Dave Winer proposes a solution to the problems caused by the lack of a standardized method for feed subscription. While I would love to see these problems resolved, with all due respect to Dave, I can't say I'm wild about the idea of a centralized subscription server. This seems too complicated for something called Really Simple Syndication, and I imagine many users wouldn't want their subscriptions stored on someone else's server (or wouldn't be permitted to by their employers).
In my mind, the real problem is that the browser does the wrong thing when you click that ugly orange RSS or XML button. Just as your browser knows how to handle "mailto:" links, it should understand what to do with a link to a feed.
So I have to point out that the feed:// protocol (aka: feed URI scheme) was created to resolve this problem. Is it a perfect solution? No, it's not (there's no such thing). Past discussions about this idea have devolved into arguments about MIME types, but I maintain that it's the best one we've got because it works right now. It's already supported by FeedDemon, NetNewsWire, RSS Bandit, NewsGator, NewzCrawler, SharpReader, Shrook, FeedReader, Awasu and other desktop RSS readers. It would be simple for Yahoo!, Google or MSN to support it through their toolbars, and for Bloglines to support it through their notifier tool. And it would be dead simple for browser developers to support it as well.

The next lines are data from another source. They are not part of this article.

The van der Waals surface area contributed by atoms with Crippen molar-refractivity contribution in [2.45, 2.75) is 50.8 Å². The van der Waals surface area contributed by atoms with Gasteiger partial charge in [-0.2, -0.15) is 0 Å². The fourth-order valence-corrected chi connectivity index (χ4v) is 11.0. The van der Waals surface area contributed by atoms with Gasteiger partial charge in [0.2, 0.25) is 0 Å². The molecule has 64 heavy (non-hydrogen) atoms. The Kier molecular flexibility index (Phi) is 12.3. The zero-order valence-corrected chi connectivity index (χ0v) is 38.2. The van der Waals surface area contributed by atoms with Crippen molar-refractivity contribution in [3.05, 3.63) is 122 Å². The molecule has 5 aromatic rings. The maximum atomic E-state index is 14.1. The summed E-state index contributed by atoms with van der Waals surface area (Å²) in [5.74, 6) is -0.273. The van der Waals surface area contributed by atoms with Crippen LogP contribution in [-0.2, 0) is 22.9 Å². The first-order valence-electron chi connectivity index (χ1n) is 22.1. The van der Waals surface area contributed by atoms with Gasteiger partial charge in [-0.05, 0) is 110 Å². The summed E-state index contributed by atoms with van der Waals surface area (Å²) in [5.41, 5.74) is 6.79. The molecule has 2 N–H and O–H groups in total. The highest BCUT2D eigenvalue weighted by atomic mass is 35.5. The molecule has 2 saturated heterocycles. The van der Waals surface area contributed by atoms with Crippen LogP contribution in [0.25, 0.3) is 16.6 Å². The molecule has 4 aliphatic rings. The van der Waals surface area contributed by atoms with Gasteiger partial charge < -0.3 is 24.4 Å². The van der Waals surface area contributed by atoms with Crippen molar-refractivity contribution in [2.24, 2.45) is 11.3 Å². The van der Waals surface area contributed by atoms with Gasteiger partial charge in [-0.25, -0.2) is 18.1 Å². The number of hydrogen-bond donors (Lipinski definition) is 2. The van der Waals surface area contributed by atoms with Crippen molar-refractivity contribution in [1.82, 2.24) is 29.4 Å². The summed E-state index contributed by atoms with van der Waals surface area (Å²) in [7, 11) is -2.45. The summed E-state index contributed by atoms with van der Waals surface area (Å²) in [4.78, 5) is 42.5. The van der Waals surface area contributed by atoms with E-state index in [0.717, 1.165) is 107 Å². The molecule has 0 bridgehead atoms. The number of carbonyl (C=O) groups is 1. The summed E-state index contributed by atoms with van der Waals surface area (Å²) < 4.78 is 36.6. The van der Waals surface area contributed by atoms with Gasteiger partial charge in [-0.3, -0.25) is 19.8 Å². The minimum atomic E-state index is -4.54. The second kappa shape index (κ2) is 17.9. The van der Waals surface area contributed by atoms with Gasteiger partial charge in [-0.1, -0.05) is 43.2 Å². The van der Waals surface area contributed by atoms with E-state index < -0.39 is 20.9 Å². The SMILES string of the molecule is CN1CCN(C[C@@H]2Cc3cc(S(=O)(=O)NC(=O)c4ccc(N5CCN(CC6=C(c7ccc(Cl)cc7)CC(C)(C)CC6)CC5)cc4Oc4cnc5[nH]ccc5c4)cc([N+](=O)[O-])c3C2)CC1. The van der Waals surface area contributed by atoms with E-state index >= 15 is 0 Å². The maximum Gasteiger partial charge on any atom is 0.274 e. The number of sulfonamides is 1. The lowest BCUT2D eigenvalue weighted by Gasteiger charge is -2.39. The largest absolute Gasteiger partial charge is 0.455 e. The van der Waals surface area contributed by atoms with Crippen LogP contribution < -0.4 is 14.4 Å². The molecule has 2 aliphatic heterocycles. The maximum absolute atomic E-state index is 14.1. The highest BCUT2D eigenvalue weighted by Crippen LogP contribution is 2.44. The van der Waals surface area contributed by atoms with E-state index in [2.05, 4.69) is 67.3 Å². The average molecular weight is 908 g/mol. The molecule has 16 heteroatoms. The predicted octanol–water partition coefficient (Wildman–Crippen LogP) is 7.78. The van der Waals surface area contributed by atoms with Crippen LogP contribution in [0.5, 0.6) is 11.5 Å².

The other part of the problem is that those orange RSS or XML buttons look far too techie. Why not drop the geek acronym and just use FEED instead?